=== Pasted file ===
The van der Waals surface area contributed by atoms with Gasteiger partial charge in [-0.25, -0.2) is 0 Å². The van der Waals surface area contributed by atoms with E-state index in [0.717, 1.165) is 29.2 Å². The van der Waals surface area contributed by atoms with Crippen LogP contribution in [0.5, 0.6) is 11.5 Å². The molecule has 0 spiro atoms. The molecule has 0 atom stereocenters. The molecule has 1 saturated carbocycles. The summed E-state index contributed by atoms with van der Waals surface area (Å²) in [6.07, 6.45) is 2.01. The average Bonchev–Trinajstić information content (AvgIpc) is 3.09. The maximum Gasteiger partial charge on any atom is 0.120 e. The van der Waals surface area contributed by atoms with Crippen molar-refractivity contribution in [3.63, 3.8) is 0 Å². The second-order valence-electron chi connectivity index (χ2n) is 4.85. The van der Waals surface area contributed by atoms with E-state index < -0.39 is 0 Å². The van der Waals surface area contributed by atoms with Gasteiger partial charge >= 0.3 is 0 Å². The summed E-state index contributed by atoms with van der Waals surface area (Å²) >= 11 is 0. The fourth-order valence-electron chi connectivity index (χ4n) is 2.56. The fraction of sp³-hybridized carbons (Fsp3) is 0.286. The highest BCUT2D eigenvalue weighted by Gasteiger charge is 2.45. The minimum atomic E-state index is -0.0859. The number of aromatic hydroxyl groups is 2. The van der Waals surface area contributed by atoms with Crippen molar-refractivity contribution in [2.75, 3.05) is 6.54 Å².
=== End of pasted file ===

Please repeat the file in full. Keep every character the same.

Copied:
The van der Waals surface area contributed by atoms with Gasteiger partial charge in [-0.25, -0.2) is 0 Å². The van der Waals surface area contributed by atoms with E-state index in [0.717, 1.165) is 29.2 Å². The van der Waals surface area contributed by atoms with Crippen LogP contribution in [0.5, 0.6) is 11.5 Å². The molecule has 0 spiro atoms. The molecule has 0 atom stereocenters. The molecule has 1 saturated carbocycles. The summed E-state index contributed by atoms with van der Waals surface area (Å²) in [6.07, 6.45) is 2.01. The average Bonchev–Trinajstić information content (AvgIpc) is 3.09. The maximum Gasteiger partial charge on any atom is 0.120 e. The van der Waals surface area contributed by atoms with Crippen molar-refractivity contribution in [3.63, 3.8) is 0 Å². The second-order valence-electron chi connectivity index (χ2n) is 4.85. The van der Waals surface area contributed by atoms with E-state index < -0.39 is 0 Å². The van der Waals surface area contributed by atoms with Gasteiger partial charge >= 0.3 is 0 Å². The summed E-state index contributed by atoms with van der Waals surface area (Å²) >= 11 is 0. The fourth-order valence-electron chi connectivity index (χ4n) is 2.56. The fraction of sp³-hybridized carbons (Fsp3) is 0.286. The highest BCUT2D eigenvalue weighted by Gasteiger charge is 2.45. The minimum atomic E-state index is -0.0859. The number of aromatic hydroxyl groups is 2. The van der Waals surface area contributed by atoms with Crippen molar-refractivity contribution in [2.75, 3.05) is 6.54 Å².